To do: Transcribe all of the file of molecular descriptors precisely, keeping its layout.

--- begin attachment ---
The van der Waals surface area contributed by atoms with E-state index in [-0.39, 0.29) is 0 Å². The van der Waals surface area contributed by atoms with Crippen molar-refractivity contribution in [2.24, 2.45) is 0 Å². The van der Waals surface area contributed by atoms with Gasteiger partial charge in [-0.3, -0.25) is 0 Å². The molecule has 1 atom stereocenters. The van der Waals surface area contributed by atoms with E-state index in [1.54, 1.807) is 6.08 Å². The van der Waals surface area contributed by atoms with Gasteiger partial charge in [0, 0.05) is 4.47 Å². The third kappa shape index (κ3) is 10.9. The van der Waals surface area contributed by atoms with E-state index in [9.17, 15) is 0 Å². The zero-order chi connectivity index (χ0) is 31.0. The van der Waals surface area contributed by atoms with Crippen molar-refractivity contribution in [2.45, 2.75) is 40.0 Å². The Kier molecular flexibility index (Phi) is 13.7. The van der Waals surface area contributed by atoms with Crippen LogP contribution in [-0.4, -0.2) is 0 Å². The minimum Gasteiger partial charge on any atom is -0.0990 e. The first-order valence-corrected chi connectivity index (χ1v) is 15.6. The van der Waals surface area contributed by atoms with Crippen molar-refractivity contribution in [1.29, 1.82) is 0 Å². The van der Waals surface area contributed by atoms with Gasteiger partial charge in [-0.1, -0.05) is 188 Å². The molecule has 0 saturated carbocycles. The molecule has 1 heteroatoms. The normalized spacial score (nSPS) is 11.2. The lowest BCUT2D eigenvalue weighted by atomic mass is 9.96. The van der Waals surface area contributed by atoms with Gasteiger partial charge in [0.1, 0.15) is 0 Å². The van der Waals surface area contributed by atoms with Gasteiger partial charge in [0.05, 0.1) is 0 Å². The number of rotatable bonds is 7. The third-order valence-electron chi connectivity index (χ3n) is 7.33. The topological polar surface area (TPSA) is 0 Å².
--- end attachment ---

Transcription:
The van der Waals surface area contributed by atoms with E-state index in [-0.39, 0.29) is 0 Å². The van der Waals surface area contributed by atoms with Crippen molar-refractivity contribution in [2.24, 2.45) is 0 Å². The van der Waals surface area contributed by atoms with Gasteiger partial charge in [-0.3, -0.25) is 0 Å². The molecule has 1 atom stereocenters. The van der Waals surface area contributed by atoms with E-state index in [1.54, 1.807) is 6.08 Å². The van der Waals surface area contributed by atoms with Gasteiger partial charge in [0, 0.05) is 4.47 Å². The third kappa shape index (κ3) is 10.9. The van der Waals surface area contributed by atoms with E-state index in [9.17, 15) is 0 Å². The zero-order chi connectivity index (χ0) is 31.0. The van der Waals surface area contributed by atoms with Crippen molar-refractivity contribution in [2.45, 2.75) is 40.0 Å². The Kier molecular flexibility index (Phi) is 13.7. The van der Waals surface area contributed by atoms with Crippen LogP contribution in [-0.4, -0.2) is 0 Å². The minimum Gasteiger partial charge on any atom is -0.0990 e. The first-order valence-corrected chi connectivity index (χ1v) is 15.6. The van der Waals surface area contributed by atoms with Crippen molar-refractivity contribution in [1.29, 1.82) is 0 Å². The van der Waals surface area contributed by atoms with Gasteiger partial charge in [-0.1, -0.05) is 188 Å². The molecule has 0 saturated carbocycles. The molecule has 1 heteroatoms. The normalized spacial score (nSPS) is 11.2. The lowest BCUT2D eigenvalue weighted by atomic mass is 9.96. The van der Waals surface area contributed by atoms with Gasteiger partial charge in [0.1, 0.15) is 0 Å². The van der Waals surface area contributed by atoms with Gasteiger partial charge in [0.05, 0.1) is 0 Å². The number of rotatable bonds is 7. The third-order valence-electron chi connectivity index (χ3n) is 7.33. The topological polar surface area (TPSA) is 0 Å².